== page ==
The word “money” comes from the Latin moneta, which is where coins of precious metal were made and stored. Precious metals naturally rose to the top of money markets because they are scarce, long-lasting, and valued by weight. Gold in particular became the standard for money because it is uniquely suited to serve the purposes of money.
One of my favorite words is orthogonality — perhaps because it is found only rarely. I owe my ownership of the word to my mentor from Kentucky State University, Dr. Terry Magel, formerly head of the Computer Science program.
Episode 454 has Skyler giving his commentary on the following topics: Section 230 of the Communications Decency Act of 1996 and what is and is not libertarian about it; Amazon Web Services cancelling their contract with social media platform Parler without the contractually specified notice of 30 days; what should happen to contracts in the future; examining our dependencies and building alternatives; and more.
Unsurprisingly, not all economists agree on how to approach what used to be called “political economy”. Adam Smith in 1776 defined it as “an inquiry into the nature and causes of the wealth of nations”. It was understood that the default state of mankind was poverty, so the question was how people become wealthy.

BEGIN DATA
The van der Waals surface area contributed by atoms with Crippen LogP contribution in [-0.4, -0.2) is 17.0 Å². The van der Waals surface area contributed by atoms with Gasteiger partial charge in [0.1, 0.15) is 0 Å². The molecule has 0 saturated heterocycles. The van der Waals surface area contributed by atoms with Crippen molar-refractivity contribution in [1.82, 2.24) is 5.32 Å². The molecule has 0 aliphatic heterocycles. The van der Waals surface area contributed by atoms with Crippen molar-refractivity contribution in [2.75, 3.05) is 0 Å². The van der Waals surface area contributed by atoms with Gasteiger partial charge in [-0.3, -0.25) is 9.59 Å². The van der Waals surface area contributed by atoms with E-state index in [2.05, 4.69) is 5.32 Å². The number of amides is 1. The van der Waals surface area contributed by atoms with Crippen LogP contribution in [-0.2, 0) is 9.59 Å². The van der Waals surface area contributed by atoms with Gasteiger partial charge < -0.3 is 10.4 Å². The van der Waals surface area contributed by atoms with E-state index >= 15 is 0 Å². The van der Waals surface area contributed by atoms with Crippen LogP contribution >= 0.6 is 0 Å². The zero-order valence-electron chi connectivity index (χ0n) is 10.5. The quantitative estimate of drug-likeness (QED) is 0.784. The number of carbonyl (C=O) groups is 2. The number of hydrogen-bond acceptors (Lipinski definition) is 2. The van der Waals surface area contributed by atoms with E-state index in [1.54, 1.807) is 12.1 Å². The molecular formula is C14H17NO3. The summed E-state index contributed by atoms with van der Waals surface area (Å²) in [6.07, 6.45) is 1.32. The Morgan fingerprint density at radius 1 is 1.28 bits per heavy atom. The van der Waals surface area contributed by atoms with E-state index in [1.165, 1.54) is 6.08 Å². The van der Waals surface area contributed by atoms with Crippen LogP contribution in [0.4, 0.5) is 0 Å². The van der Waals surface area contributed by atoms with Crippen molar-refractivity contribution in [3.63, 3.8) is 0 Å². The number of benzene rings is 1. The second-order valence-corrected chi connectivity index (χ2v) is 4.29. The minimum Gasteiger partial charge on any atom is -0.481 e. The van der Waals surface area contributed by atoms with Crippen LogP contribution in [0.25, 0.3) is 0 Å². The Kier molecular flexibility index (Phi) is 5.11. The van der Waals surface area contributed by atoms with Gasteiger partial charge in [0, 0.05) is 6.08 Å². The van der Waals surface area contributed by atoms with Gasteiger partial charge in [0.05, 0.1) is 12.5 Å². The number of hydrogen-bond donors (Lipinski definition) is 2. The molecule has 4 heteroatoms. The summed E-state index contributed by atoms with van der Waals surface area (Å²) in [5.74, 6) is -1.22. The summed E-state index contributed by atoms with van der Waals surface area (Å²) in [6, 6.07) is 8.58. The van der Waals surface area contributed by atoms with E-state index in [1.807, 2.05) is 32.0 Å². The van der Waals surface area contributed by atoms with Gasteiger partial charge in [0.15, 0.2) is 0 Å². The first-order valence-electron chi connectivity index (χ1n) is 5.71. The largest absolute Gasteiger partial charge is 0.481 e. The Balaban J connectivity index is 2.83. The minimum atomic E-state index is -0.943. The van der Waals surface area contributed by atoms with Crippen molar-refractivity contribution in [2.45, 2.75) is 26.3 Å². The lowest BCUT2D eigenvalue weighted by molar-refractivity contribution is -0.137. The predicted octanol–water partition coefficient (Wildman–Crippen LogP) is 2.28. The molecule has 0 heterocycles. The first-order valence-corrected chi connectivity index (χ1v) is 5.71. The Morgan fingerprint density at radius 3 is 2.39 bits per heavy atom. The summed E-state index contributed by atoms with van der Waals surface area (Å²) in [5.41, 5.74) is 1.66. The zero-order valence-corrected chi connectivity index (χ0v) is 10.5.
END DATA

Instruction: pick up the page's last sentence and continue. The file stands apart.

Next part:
Let’s face it. There is no single stroke of governance that will make the homeless campers of Austin, TX go away. You cannot put toothpaste back in a tube.
Episode 444 welcomes back Alex R. Knight III to chat with Skyler on the following topics: teaching social studies, English, and Spanish at a private sports academy; teaching future Olympic medalists in winter sports; why his social studies curriculum probably wouldn’t fly in public schools; the Tuttle Twins (and ATKE.org); “Great Myths of the Great Depression” by Lawrence Reed; the level of propaganda around COVID-19; why government parasites are always short-term thinkers; the fact that most people simply don’t care, and why should they?; the Voluntaryist vs. the Stoic in each of us; finding liberty in physical, entrepreneurial, and technological frontiers; finding helpfulness and community in relatively freer rural areas; his lamentations on a Biden presidency instead of 4 more years of Donald Trump; and more.
The Goldmans won their case on a “preponderance of evidence” standard rather than “proof beyond a reasonable doubt.” In Trump’s case, there is no reasonable doubt: He’s on the hook for billions.
If you’ve ever filled out a Form 4473, you’re familiar with the Question 11e: “Are you an unlawful user of, or addicted to, marijuana or any depressant, stimulant, narcotic drug, or other controlled substance?” In case you thought there was any ambiguity with regard to medical marijuana, you were wrong.
Did you just feel a little breeze of extra freedom? I felt it. Why would I feel a bit freer than I did a couple of months ago? How could this happen? It’s mental freedom. Freedom from caring what government does or says.
“Congress,” The Hill reports, “is barreling toward a veto showdown with President Trump over the mammoth must-pass annual defense policy bill.” At issue: The annual National Defense Authorization Act, which as usual has little to do with actual defense.